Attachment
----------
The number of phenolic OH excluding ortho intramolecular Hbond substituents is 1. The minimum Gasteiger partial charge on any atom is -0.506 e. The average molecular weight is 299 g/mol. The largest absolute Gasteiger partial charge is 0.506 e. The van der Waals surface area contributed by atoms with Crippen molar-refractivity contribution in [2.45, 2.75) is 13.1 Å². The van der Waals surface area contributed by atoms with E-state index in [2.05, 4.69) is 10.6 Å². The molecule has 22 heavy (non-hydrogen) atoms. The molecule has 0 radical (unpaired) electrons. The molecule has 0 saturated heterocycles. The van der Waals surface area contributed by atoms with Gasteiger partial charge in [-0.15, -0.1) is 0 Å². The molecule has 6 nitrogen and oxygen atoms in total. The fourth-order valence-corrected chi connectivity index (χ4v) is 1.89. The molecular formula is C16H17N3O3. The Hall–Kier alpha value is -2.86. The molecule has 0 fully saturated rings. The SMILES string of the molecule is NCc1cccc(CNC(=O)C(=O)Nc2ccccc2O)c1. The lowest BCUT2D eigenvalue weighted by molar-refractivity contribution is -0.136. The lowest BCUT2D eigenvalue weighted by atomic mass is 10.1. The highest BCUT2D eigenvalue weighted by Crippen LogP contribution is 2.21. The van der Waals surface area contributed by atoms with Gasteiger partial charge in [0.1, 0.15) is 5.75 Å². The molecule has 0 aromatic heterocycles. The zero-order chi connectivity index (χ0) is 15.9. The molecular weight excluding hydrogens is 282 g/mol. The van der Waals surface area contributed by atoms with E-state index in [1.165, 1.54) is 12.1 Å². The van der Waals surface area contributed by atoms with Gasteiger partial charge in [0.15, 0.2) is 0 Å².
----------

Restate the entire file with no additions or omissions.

The number of phenolic OH excluding ortho intramolecular Hbond substituents is 1. The minimum Gasteiger partial charge on any atom is -0.506 e. The average molecular weight is 299 g/mol. The largest absolute Gasteiger partial charge is 0.506 e. The van der Waals surface area contributed by atoms with Crippen molar-refractivity contribution in [2.45, 2.75) is 13.1 Å². The van der Waals surface area contributed by atoms with E-state index in [2.05, 4.69) is 10.6 Å². The molecule has 22 heavy (non-hydrogen) atoms. The molecule has 0 radical (unpaired) electrons. The molecule has 0 saturated heterocycles. The van der Waals surface area contributed by atoms with Gasteiger partial charge in [-0.15, -0.1) is 0 Å². The molecule has 6 nitrogen and oxygen atoms in total. The fourth-order valence-corrected chi connectivity index (χ4v) is 1.89. The molecular formula is C16H17N3O3. The Hall–Kier alpha value is -2.86. The molecule has 0 fully saturated rings. The SMILES string of the molecule is NCc1cccc(CNC(=O)C(=O)Nc2ccccc2O)c1. The lowest BCUT2D eigenvalue weighted by molar-refractivity contribution is -0.136. The lowest BCUT2D eigenvalue weighted by atomic mass is 10.1. The highest BCUT2D eigenvalue weighted by Crippen LogP contribution is 2.21. The van der Waals surface area contributed by atoms with Gasteiger partial charge in [0.1, 0.15) is 5.75 Å². The molecule has 0 aromatic heterocycles. The zero-order chi connectivity index (χ0) is 15.9. The molecular weight excluding hydrogens is 282 g/mol. The van der Waals surface area contributed by atoms with E-state index in [1.165, 1.54) is 12.1 Å². The van der Waals surface area contributed by atoms with Gasteiger partial charge in [0.15, 0.2) is 0 Å².